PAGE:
Entrepreneurs dream of having their company appear on the front page of a major publication or doing an interview on a major network.
Public relations can certainly create breakthrough moments, but in most cases it is simply an important part of an overall marketing strategy. Public relations offers several advantages not found with other promotional options.
Advantages of Public Relations
- Exposure. A well-structured PR campaign can result in the target market being exposed to more detailed information than they receive with other forms of promotion. That is, media sources often provide more space and time for explanation of a product.
- Distribution. Depending on the media outlet, a story mentioning a company may be picked up by a large number of additional media, thus, spreading a single story to many locations.
- Cost Effective. In many cases public relations objectives can be achieved at very low cost when compared to other promotional efforts. This is not to suggest public relations is not costly, it may be, especially when a marketer hires PR professionals to handle the work. But when compared to the direct cost of other promotions, in particular advertising, the return on promotional expense can be quite high.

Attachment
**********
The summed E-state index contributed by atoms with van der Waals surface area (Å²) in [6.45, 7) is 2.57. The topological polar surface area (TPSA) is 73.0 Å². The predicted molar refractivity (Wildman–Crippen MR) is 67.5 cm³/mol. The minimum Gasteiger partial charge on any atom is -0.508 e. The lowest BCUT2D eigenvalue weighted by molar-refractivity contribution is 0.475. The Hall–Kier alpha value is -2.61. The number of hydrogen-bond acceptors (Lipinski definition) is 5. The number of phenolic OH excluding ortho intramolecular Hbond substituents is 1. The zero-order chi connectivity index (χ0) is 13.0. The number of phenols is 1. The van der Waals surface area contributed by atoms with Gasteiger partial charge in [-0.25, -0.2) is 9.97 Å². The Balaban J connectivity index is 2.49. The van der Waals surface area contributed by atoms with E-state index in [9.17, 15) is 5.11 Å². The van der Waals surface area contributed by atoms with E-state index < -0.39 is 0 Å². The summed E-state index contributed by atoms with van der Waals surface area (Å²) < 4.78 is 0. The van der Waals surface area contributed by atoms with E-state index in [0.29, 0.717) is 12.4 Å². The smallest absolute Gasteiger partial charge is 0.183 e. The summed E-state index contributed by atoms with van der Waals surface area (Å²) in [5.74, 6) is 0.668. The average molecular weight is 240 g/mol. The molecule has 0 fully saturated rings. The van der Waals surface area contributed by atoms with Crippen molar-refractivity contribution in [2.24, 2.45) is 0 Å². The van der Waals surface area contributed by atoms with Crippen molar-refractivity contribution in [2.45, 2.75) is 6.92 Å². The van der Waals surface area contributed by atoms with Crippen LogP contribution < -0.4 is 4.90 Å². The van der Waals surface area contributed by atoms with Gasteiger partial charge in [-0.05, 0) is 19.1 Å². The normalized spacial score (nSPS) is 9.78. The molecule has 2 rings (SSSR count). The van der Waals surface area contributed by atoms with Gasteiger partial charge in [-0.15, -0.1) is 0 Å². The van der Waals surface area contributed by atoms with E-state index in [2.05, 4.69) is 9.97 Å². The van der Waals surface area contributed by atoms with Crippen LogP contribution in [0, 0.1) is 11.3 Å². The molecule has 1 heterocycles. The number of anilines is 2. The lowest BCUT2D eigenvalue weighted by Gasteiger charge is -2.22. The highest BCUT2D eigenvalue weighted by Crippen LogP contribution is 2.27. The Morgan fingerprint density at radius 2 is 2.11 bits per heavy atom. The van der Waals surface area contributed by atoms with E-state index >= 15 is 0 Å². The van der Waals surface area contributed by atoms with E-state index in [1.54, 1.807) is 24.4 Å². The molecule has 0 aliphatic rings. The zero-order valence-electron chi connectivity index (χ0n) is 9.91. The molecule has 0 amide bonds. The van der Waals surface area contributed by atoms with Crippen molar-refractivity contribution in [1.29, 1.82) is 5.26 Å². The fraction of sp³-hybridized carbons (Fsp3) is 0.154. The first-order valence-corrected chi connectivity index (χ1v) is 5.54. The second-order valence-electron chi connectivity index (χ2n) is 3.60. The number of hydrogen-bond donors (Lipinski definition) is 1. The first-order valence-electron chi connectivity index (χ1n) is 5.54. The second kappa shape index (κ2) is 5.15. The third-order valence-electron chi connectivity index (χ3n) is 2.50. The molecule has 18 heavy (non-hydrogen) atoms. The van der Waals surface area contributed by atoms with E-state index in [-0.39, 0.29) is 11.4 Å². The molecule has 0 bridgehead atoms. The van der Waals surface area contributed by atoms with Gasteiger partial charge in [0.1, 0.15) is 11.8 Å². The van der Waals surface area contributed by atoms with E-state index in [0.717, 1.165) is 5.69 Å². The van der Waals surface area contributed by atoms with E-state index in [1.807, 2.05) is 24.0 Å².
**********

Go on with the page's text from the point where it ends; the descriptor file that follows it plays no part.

Disadvantages of Public Relations
While public relations holds many advantages for marketers, there are also concerns when using this promotional technique.
- Lack of Content Control. First, while public relations uses many of the same channels as advertising, such as newspapers, magazines, radio, TV and Internet, it differs significantly from advertising in that marketers do not have direct control over whether a message is delivered and where it is placed for delivery.
- ROI Risk. While a PR campaign has the potential to yield a high return on promotional expense, it also has the potential to produce the opposite if the news media feels there is little value in running a story pitched (i.e., suggested via communication with the news outlet) by the marketer.
- Getting Bumped. There is always a chance that a well devised news event or release will get “bumped” from planned media coverage because of a more critical breaking news story, such as wars, severe weather or serious crime.